Have I Suffered An Achilles Tendon Rupture

posted on 01 May 2015 11:43 by garzaepcxehpkek
Achilles Tendinitis An Achilles Tendon Rupture is a traumatic event that needs appropriate treatment by your physician. The rupture can either be partial or complete depending on the severity. A thorough evaluation needs to be made to differentiate a tendonitis from a rupture and to evaluate the extent of the rupture.

Inflammation/strain of the tendon is usually caused by overuse, for example, frequent jumping in volleyball, netball or basketball. It is often also caused by a sudden increase in certain types of training, such as hill sprinting or track running, particularly when running in spikes. Tendinopathy can also be associated with ageing. Our ability to regenerate damaged tissue decreases as we age and the quality of the tendon deteriorates. However, the better news is that sensible training can actually strengthen all our soft tissue (tendons, ligaments and muscle). Tightness in the calf muscles will demand greater flexibility of the tendon, which inevitably results in overuse and injury. Biomechanically, the tightness can reduce the range of dorsiflexion (toe up position) in the ankle, which increases the amount and duration of pronation. This problem is known as overpronation.* This reduces the ability of the foot to become a rigid lever at push off and places more lateral and linear forces through the tendon. This imbalance can translate into altered rotation of the tibia (shin bone) at the knee joint and, in turn, produce compensatory rotation at the hip joint with subsequent injuries to the shin, knee and hip. Pronation is part of the natural movement of the subtalar joint in the foot. It allows ?eversion? (turning the sole outwards), dorsiflexion and abduction (pointing the toes out to the side). Pronation is a normal part of the gait cycle, when walking and running, and it helps to provide shock absorption in the foot. When pronation is excessive, the foot has a tendency to roll inward more than normally acceptable. One sign of overpronation is greater wear on the inside of your running shoes than on the midsole. Lack of stability around the ankle joint can also be a contributory factor, as recurrent ankle sprains appear to be associated with a high incidence of Achilles tendonopathy. Wearing shoes that don?t fit or support the foot properly can be a major contributing cause of Achilles tendon injury.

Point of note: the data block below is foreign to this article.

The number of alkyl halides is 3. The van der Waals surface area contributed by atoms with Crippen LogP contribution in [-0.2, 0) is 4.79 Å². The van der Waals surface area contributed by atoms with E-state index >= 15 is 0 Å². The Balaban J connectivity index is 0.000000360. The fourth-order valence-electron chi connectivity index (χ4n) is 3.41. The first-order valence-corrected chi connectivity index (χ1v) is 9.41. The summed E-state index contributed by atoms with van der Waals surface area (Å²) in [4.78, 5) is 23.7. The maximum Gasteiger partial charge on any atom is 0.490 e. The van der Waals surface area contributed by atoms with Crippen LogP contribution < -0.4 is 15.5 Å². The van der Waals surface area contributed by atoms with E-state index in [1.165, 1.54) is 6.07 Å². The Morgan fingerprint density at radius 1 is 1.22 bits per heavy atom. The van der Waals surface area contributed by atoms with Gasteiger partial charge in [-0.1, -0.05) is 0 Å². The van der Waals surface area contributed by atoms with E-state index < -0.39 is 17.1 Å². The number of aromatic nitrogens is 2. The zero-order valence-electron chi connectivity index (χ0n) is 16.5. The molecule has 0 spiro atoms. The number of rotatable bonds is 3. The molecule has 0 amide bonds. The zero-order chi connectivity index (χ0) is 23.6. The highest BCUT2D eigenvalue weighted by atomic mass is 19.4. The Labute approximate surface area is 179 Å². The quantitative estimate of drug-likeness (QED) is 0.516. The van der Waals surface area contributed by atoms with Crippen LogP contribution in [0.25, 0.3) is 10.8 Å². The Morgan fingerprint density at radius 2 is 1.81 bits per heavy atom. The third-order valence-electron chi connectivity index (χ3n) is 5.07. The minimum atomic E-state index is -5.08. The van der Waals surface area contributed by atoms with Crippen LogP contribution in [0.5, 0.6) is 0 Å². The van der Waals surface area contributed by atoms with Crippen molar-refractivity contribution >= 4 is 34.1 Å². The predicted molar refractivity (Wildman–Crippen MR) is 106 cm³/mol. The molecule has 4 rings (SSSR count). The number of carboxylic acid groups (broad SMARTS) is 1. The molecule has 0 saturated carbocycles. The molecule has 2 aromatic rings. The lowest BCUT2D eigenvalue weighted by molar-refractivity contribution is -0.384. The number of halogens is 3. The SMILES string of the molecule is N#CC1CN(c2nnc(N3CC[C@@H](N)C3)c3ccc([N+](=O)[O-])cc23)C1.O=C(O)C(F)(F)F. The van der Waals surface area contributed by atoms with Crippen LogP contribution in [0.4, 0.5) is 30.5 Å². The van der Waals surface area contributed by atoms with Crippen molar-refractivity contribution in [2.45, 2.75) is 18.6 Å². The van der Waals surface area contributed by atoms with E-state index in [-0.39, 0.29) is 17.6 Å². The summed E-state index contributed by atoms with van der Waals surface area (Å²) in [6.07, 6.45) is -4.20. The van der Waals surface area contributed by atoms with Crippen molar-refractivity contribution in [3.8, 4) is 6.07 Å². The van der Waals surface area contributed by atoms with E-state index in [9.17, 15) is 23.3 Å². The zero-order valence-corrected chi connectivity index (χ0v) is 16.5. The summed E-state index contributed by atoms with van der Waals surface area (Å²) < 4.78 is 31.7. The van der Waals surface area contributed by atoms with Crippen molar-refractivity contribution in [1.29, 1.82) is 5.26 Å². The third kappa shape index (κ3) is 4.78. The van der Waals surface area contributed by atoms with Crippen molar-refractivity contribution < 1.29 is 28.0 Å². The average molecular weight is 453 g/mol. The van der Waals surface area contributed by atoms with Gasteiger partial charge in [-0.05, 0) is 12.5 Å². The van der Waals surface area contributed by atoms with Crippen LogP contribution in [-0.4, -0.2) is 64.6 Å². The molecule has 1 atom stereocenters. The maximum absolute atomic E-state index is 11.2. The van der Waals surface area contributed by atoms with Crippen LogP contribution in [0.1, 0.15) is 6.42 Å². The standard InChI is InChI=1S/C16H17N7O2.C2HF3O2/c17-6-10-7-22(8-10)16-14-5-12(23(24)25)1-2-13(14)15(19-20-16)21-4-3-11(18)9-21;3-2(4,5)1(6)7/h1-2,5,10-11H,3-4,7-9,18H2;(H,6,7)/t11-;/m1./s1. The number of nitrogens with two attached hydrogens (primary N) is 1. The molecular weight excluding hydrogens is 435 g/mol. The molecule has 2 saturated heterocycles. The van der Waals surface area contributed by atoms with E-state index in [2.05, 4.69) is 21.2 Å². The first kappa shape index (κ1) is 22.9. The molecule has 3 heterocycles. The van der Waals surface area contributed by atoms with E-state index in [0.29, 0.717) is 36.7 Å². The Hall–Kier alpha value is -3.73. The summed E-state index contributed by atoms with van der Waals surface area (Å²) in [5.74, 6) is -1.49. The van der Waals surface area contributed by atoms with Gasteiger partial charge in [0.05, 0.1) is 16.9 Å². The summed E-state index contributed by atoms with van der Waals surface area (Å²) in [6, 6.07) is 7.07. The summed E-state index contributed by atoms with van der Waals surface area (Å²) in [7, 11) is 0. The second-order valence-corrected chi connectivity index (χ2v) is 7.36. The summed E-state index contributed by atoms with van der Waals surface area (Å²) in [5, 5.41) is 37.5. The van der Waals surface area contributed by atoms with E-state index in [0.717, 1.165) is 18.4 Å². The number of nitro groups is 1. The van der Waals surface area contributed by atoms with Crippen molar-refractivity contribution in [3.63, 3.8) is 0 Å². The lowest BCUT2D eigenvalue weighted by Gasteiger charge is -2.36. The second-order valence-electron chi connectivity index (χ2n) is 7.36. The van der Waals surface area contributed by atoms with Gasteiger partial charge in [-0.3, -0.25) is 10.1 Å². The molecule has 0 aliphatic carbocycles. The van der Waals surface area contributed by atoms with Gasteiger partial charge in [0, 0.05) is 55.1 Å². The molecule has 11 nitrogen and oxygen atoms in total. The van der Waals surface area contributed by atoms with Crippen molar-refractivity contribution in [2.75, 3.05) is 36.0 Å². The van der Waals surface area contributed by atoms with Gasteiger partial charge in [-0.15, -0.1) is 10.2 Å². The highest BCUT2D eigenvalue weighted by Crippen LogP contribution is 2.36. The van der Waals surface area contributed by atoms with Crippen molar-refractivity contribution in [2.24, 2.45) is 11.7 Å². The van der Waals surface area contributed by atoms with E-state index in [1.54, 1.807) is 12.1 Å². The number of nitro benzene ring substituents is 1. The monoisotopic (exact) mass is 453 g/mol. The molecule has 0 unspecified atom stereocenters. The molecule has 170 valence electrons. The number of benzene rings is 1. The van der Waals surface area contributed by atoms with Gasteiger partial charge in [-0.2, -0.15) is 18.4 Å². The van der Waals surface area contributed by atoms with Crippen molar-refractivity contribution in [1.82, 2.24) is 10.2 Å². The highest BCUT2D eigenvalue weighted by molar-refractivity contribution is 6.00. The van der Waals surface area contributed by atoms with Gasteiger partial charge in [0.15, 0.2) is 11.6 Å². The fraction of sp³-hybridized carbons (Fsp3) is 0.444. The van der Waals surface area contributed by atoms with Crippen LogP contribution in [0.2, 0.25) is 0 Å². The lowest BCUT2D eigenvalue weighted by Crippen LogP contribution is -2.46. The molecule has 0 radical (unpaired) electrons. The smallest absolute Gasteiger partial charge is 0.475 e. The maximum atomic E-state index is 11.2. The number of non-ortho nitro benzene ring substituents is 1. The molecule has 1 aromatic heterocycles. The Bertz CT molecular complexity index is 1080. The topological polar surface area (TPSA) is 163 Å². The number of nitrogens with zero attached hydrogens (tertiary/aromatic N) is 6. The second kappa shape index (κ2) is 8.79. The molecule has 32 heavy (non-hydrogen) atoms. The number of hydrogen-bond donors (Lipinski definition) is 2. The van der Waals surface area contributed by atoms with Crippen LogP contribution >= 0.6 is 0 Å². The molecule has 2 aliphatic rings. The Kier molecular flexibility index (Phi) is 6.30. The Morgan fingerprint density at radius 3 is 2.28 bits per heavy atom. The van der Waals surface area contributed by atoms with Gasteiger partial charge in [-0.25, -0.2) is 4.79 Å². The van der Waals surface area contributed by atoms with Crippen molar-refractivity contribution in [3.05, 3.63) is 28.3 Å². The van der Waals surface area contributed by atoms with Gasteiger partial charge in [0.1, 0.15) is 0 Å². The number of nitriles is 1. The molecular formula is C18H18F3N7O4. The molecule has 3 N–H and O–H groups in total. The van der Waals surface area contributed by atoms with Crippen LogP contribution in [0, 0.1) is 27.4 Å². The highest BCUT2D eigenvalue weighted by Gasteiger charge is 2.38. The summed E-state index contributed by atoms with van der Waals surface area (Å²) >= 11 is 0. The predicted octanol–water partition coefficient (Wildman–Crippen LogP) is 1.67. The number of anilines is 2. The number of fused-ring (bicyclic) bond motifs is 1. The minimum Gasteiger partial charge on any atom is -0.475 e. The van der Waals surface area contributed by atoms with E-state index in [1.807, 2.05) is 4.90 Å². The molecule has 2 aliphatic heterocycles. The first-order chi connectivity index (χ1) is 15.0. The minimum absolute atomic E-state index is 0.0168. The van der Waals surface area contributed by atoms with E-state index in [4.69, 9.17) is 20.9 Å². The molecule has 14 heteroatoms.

If the Achilles tendon is ruptured you may experience a sudden pain in the back of your leg, as if someone had kicked you, followed by, swelling, stiffness, and difficulty to stand on tiptoe and push the leg when walking. A popping or snapping sound may be heard when the injury occurs. You may also feel a gap or depression in the tendon, just above heel bone. Ruptures usually occurs in those aged 30 - 70 years, during a sudden forceful push off from the foot. Without proper healing of the tendon, you will have a permanent limp and weakness when using the leg.

Laboratory studies usually are not necessary in evaluating and diagnosing an Achilles tendon rupture or injury, although evaluation may help to rule out some of the other possibilities in the differential diagnosis. Plain radiography. Radiographs are more useful for ruling out other injuries than for ruling in Achilles tendon ruptures. Ultrasonography of the leg and thigh can help to evaluate the possibility of deep venous thrombosis and also can be used to rule out a Baker cyst, in experienced hands, ultrasonography can identify a ruptured Achilles tendon or the signs of tendinosis. Magnetic resonance imaging (MRI). MRI can facilitate definitive diagnosis of a disrupted tendon and can be used to distinguish between paratenonitis, tendinosis, and bursitis.

Non Surgical Treatment
Achilles tendon ruptures can be treated non-operatively or operatively. Both of these treatment approaches have advantages and disadvantages. In general, younger patients with no medical problems may tend to do better with operative treatment, whereas patients with significant medical problems or older age may be best served with non-operative treatment. However, the decision of how the Achilles tendon rupture is treated should be based on each individual patient after the advantages and disadvantages of both treatment options are reviewed. It is important to realize that while Achilles tendon ruptures can be treated either non-operatively or operatively, they must be treated. A neglected Achilles tendon rupture (i.e. one where the tendon ends are not kept opposed) will lead to marked problems of the leg in walking, which may eventually lead to other limb and joint problems. Furthermore, late reconstruction of non-treated Achilles tendon rupture is significantly more complex than timely treatment. Achilles Tendonitis

Surgical Treatment
Surgery could allow for a quicker healing time. The procedure generally involves making an incision in the back of your lower leg and stitching the torn tendon together. Depending on the condition of the tissue, the repair may be reinforced with other tendons. As with any surgery, the main complication is the risk for infection, however, this risk is reduced by using smaller incisions.